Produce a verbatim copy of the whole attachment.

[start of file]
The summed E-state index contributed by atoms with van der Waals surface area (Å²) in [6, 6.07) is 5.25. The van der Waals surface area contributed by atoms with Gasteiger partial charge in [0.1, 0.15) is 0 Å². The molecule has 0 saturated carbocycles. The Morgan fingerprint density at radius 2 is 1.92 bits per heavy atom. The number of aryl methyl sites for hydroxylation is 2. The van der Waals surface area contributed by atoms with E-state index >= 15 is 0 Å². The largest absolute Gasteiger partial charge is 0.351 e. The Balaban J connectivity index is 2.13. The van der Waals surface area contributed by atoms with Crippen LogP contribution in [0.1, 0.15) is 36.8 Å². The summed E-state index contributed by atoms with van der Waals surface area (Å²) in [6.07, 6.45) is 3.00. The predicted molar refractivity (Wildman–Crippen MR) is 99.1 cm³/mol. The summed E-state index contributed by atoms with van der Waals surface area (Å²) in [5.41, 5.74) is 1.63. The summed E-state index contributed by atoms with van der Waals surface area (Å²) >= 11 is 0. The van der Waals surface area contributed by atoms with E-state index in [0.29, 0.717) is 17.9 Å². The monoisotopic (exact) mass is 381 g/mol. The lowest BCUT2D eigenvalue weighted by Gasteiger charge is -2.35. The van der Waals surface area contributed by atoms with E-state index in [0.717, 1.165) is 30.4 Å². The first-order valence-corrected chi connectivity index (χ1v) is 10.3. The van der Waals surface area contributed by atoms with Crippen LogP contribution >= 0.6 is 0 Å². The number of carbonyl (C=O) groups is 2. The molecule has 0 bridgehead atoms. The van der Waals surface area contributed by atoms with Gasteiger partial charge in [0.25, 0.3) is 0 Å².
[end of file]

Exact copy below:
The summed E-state index contributed by atoms with van der Waals surface area (Å²) in [6, 6.07) is 5.25. The van der Waals surface area contributed by atoms with Gasteiger partial charge in [0.1, 0.15) is 0 Å². The molecule has 0 saturated carbocycles. The Morgan fingerprint density at radius 2 is 1.92 bits per heavy atom. The number of aryl methyl sites for hydroxylation is 2. The van der Waals surface area contributed by atoms with E-state index >= 15 is 0 Å². The largest absolute Gasteiger partial charge is 0.351 e. The Balaban J connectivity index is 2.13. The van der Waals surface area contributed by atoms with Crippen LogP contribution in [0.1, 0.15) is 36.8 Å². The summed E-state index contributed by atoms with van der Waals surface area (Å²) in [6.07, 6.45) is 3.00. The predicted molar refractivity (Wildman–Crippen MR) is 99.1 cm³/mol. The summed E-state index contributed by atoms with van der Waals surface area (Å²) in [5.41, 5.74) is 1.63. The summed E-state index contributed by atoms with van der Waals surface area (Å²) >= 11 is 0. The van der Waals surface area contributed by atoms with E-state index in [0.29, 0.717) is 17.9 Å². The monoisotopic (exact) mass is 381 g/mol. The lowest BCUT2D eigenvalue weighted by Gasteiger charge is -2.35. The van der Waals surface area contributed by atoms with E-state index in [0.717, 1.165) is 30.4 Å². The first-order valence-corrected chi connectivity index (χ1v) is 10.3. The van der Waals surface area contributed by atoms with Crippen LogP contribution >= 0.6 is 0 Å². The number of carbonyl (C=O) groups is 2. The molecule has 0 bridgehead atoms. The van der Waals surface area contributed by atoms with Gasteiger partial charge in [0.25, 0.3) is 0 Å².